[Milton-L] Areopagitica and long-term,
practical censorship practices
duran0 at purdue.edu
Wed Jul 2 18:53:59 EDT 2008
I am curious about Milton¹s long-term position on post-publication
censorship. We know that he is against pre-publication censorship in
Areopagitica (1644) -- I still have to review how his position changes in
the 1650s when he did a little state censoring himself. Here is the kernel
of my query.
In discussing ancient examples, Milton supports the fact that ³libels
were burnt, and the makers punisht by Augustus. The like severity no doubt
was us¹d if ought were impiously writt¹n against their esteemed gods,² which
he labels exceptions to the otherwise free publication then (CPW 2.498).
So, he seems to approve of ancient works that might have argued ³Jove is
bad,² and by analogy contemporary works that might have argued ³God is bad.²
He goes on to approve of NOT suppressing ³for matters of State² (2.499). He
goes on selectively until he reaches his birthing metaphor: ³Till then [the
Inquisition] Books were ever as freely admitted into the World as any other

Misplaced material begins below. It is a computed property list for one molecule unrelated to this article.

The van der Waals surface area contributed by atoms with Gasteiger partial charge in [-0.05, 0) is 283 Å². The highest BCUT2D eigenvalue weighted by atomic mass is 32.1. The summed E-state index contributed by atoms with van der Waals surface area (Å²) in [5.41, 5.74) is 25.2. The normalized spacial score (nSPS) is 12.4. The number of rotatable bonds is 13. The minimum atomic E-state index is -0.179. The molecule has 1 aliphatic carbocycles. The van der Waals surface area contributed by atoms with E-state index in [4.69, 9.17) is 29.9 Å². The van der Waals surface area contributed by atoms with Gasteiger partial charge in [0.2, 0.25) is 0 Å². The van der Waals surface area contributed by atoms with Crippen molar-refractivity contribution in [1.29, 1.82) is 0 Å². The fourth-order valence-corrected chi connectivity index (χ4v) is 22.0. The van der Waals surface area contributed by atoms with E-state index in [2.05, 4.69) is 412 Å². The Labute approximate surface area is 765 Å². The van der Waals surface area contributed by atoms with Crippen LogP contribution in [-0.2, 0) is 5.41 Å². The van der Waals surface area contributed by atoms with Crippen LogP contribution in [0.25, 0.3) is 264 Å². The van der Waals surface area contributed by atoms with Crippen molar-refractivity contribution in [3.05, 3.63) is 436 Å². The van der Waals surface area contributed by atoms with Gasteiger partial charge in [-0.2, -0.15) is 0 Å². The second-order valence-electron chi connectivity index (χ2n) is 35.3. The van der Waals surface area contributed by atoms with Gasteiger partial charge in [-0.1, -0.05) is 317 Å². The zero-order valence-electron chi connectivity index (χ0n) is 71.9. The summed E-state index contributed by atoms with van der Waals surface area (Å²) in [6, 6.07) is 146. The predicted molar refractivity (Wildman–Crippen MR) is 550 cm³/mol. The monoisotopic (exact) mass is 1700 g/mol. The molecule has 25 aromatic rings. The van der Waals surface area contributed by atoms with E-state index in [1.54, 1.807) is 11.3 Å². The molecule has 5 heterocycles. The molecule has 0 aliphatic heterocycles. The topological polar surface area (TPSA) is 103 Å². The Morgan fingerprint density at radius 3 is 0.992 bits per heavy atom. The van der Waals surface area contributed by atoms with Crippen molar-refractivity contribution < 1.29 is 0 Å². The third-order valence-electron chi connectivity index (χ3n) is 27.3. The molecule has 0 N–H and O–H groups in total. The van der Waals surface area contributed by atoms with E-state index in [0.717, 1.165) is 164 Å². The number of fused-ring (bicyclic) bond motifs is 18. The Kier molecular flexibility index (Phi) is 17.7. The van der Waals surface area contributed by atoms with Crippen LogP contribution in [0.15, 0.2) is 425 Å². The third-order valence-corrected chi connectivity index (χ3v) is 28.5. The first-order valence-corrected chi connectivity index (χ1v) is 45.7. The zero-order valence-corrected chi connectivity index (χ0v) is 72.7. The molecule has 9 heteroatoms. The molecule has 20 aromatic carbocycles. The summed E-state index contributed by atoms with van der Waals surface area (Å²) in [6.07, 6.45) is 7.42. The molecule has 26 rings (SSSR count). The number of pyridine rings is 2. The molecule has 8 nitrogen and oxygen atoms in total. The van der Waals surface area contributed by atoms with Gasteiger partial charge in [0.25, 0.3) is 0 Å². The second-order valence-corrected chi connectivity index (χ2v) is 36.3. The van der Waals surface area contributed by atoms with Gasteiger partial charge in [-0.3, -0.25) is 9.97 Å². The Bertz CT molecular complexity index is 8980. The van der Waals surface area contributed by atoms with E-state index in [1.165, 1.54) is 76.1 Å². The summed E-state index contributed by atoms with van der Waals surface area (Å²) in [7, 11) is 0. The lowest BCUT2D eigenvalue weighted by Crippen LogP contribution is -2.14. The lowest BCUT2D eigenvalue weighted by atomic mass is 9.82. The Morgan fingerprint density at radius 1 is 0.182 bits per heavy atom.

birth: the issue of the brain was no more stifl¹d then the issue of the
womb: no envious Juno sate cros-leg¹d over the nativity of any mans
intellectuall off spring; but if it prov¹d a Monster, who denies, but that
it was justly burnt, or sunk into the Sea² (2.505).
What kind of ³Monster² would Milton approve of burning or sinking? In
the next few pages, it seems the answer is none, because ³to the pure all
things are pure² (2.512) that tricky passage so often brought out for
argument during the period. So does Areopagitica just primarily argue via
pathos and address the immediate concerns, avoiding what do in the long term
with scandalous books included in the indices librorums produced by the
Inquisition, such as foreign-published books reviewed by the Catholic
Inquisition, and by extension obviously censored post-publication? Inquiring
minds want to know!
Many thanks in advance.
Associate Professor, English and Comparative Literature
500 Oval Drive / Heavilon Hall
West Lafayette, Indiana 47907
<duran0 at purdue.edu>
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